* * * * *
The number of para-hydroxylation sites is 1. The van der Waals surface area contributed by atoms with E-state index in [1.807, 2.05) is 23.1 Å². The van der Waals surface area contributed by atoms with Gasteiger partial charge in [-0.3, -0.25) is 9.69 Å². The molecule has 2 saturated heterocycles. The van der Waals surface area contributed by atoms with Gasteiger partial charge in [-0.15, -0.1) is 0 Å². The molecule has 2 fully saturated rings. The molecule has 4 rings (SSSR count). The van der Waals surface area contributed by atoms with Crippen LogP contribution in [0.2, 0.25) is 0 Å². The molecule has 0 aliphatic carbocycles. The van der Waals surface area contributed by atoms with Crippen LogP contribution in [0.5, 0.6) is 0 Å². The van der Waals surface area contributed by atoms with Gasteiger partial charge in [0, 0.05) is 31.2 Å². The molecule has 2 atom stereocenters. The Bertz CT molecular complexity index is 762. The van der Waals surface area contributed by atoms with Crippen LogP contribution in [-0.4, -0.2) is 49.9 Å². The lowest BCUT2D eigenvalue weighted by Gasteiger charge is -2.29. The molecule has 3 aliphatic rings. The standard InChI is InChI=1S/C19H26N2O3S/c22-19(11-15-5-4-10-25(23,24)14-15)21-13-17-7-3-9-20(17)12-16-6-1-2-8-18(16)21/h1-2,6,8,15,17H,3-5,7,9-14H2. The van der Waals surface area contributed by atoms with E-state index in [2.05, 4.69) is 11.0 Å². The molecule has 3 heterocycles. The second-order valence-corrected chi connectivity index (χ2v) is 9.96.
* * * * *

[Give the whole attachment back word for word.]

The number of para-hydroxylation sites is 1. The van der Waals surface area contributed by atoms with E-state index in [1.807, 2.05) is 23.1 Å². The van der Waals surface area contributed by atoms with Gasteiger partial charge in [-0.3, -0.25) is 9.69 Å². The molecule has 2 saturated heterocycles. The van der Waals surface area contributed by atoms with Gasteiger partial charge in [-0.15, -0.1) is 0 Å². The molecule has 2 fully saturated rings. The molecule has 4 rings (SSSR count). The van der Waals surface area contributed by atoms with Crippen LogP contribution in [0.2, 0.25) is 0 Å². The molecule has 0 aliphatic carbocycles. The van der Waals surface area contributed by atoms with Crippen LogP contribution in [0.5, 0.6) is 0 Å². The van der Waals surface area contributed by atoms with Gasteiger partial charge in [0, 0.05) is 31.2 Å². The molecule has 2 atom stereocenters. The Bertz CT molecular complexity index is 762. The van der Waals surface area contributed by atoms with Crippen LogP contribution in [-0.4, -0.2) is 49.9 Å². The lowest BCUT2D eigenvalue weighted by Gasteiger charge is -2.29. The molecule has 3 aliphatic rings. The standard InChI is InChI=1S/C19H26N2O3S/c22-19(11-15-5-4-10-25(23,24)14-15)21-13-17-7-3-9-20(17)12-16-6-1-2-8-18(16)21/h1-2,6,8,15,17H,3-5,7,9-14H2. The van der Waals surface area contributed by atoms with E-state index in [2.05, 4.69) is 11.0 Å². The molecule has 3 heterocycles. The second-order valence-corrected chi connectivity index (χ2v) is 9.96.